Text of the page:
Borsh, binary serializer for security-critical projects.

Borsh stands for Binary Object Representation Serializer for Hashing. It is meant to be used in security-critical projects as it prioritizes consistency, safety, speed; and comes with a strict specification. It optimizes for the following qualities in the decreasing priority:

Consistency means there is a bijective mapping between objects and their binary representations. There is no two binary representations that deserialize into the same object. This is extremely useful for applications that use binary representation to compute hash;
Borsh implementations use safe coding practices. In Rust, Borsh uses almost only safe code, with one exception to avoid exhaustion attack;
Borsh comes with a full specification that can be used for implementations in other languages;
In Rust, Borsh achieves high performance by opting out from Serde which makes it faster than bincode in some cases; which also reduces the code size;


use borsh::{BorshSerialize, BorshDeserialize};

#[derive(BorshSerialize, BorshDeserialize, PartialEq, Debug)]
struct A {
    x: u64,
    y: String,

fn test_simple_struct() {
    let a = A {
        x: 3301,
        y: "liber primus".to_string(),
    let encoded_a = borsh::to_vec(a).unwrap();
    let decoded_a = borsh::from_slice::(&encoded_a).unwrap();
    assert_eq!(a, decoded_a);


We measured the following benchmarks on objects that blockchain projects care about the most: blocks, block headers, transactions, accounts. We took object structure from the nearprotocol blockchain. We used Criterion for building the following graphs. The benchmarks were run on Google Cloud n1-standard-2 (2 vCPUs, 7.5 GB memory). Note, size only roughly corresponds to the serialization complexity which causes non-smoothness of the graph.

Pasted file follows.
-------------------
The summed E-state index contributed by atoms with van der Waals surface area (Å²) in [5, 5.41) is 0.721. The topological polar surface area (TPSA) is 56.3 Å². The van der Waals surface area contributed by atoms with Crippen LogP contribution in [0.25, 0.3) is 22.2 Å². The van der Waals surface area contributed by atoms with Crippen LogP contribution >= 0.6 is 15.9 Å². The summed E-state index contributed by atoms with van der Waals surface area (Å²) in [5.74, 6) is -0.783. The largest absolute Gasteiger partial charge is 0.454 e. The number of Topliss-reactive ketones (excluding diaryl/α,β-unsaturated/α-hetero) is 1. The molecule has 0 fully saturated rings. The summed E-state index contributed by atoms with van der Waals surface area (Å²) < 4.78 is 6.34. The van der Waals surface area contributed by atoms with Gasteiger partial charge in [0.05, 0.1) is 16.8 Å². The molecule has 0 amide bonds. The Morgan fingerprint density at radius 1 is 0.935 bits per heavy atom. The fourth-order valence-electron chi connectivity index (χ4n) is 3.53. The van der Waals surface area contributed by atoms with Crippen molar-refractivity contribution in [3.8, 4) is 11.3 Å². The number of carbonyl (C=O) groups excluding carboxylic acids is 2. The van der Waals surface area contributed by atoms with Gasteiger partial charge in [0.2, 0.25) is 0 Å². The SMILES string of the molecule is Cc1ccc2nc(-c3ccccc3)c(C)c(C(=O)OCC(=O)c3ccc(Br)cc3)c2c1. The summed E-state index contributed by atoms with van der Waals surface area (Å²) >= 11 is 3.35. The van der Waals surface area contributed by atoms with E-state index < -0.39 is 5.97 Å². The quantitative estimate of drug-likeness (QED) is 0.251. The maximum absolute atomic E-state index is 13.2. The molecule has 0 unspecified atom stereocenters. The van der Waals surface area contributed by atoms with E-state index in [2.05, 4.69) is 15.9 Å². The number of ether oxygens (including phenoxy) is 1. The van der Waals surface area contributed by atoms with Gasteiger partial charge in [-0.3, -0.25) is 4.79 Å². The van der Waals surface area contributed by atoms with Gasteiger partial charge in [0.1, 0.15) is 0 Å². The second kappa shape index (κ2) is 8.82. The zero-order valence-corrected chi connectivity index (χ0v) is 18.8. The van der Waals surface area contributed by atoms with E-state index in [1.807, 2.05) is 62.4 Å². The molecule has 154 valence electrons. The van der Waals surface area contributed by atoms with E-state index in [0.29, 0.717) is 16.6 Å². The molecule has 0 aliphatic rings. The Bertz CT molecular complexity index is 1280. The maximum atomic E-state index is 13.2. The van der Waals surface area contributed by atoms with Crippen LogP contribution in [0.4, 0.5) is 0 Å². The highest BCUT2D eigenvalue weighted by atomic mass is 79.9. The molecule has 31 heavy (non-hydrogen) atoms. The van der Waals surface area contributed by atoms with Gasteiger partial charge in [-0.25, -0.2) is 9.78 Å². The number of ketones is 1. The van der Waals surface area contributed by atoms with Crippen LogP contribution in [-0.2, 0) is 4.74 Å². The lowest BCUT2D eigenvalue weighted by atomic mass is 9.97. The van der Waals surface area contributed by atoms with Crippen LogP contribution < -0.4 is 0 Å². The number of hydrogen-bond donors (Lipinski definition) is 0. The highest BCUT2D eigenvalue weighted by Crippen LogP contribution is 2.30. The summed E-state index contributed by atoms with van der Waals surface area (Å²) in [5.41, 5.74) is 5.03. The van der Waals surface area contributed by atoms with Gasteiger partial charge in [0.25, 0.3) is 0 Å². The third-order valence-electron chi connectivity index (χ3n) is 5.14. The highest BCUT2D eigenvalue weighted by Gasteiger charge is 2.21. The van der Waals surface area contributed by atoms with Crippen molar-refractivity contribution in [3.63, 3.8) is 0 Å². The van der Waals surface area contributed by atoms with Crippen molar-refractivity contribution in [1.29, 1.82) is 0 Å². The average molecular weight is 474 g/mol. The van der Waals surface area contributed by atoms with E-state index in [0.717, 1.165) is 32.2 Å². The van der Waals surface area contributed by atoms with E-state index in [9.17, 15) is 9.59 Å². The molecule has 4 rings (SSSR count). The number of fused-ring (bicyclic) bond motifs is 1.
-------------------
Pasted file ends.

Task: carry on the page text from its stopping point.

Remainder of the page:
See complete report here.

Block header serialization speed vs block header size in bytes:
Block header de-serialization speed vs block header size in bytes:
Block serialization speed vs block size in bytes:
Block de-serialization speed vs block size in bytes:


In short, Borsh is a non self-describing binary serialization format. It is designed to serialize any objects to canonical and deterministic set of bytes.

General principles:
  • integers are little endian;
  • sizes of dynamic containers are written before values as u32;
  • all unordered containers (hashmap/hashset) are ordered in lexicographic order by key (in tie breaker case on value);
  • structs are serialized in the order of fields in the struct;
  • enums are serialized with using u8 for the enum ordinal and then storing data inside the enum value (if present).
Informal type Rust EBNF * Pseudocode
Integers integer_type: ["u8" | "u16" | "u32" | "u64" | "u128" | "i8" | "i16" | "i32" | "i64" | "i128" ] little_endian(x)
Floats float_type: ["f32" | "f64" ] err_if_nan(x)
little_endian(x as integer_type)
Unit unit_type: "()" We do not write anything
Fixed sized arrays array_type: '[' ident ';' literal ']' for el in x
  repr(el as ident)
Dynamic sized array vec_type: "Vec<" ident '>' repr(len() as u32)
for el in x
  repr(el as ident)
Struct struct_type: "struct" ident fields repr(fields)
Fields fields: [named_fields | unnamed_fields]
Named fields named_fields: '{' ident_field0 ':' ident_type0 ',' ident_field1 ':' ident_type1 ',' ... '}' repr(ident_field0 as ident_type0)
repr(ident_field1 as ident_type1)
Unnamed fields unnamed_fields: '(' ident_type0 ',' ident_type1 ',' ... ')' repr(x.0 as type0)
repr(x.1 as type1)
Enum enum: 'enum' ident '{' variant0 ',' variant1 ',' ... '}'
variant: ident [ fields ] ?
Suppose X is the number of the variant that the enum takes.
repr(X as u8)
repr(x.X as fieldsX)
HashMap hashmap: "HashMap<" ident0, ident1 ">" repr(x.len() as u32)
for (k, v) in x.sorted_by_key() {
  repr(k as ident0)
  repr(v as ident1)
HashSet hashset: "HashSet<" ident ">" repr(x.len() as u32)
for el in x.sorted() {
 repr(el as ident)
Option option_type: "Option<" ident '>' if x.is_some() {
  repr(1 as u8)
  repr(x.unwrap() as ident)
} else {
  repr(0 as u8)
String string_type: "String" encoded = utf8_encoding(x) as Vec<u8>
repr(encoded.len() as u32)
repr(encoded as Vec<u8>)

Borsch or Borscht is an extremely tasty sour soup common in Eastern Europe and Northern Asia. The primary ingredients are beetroots or tomatoes that give the dish its distinctive red color.

The similarity between the name of the serializer and the fact that many members of the development team are extreme fans of this savory dish is entirely coincidental.

Ukrainian Borscht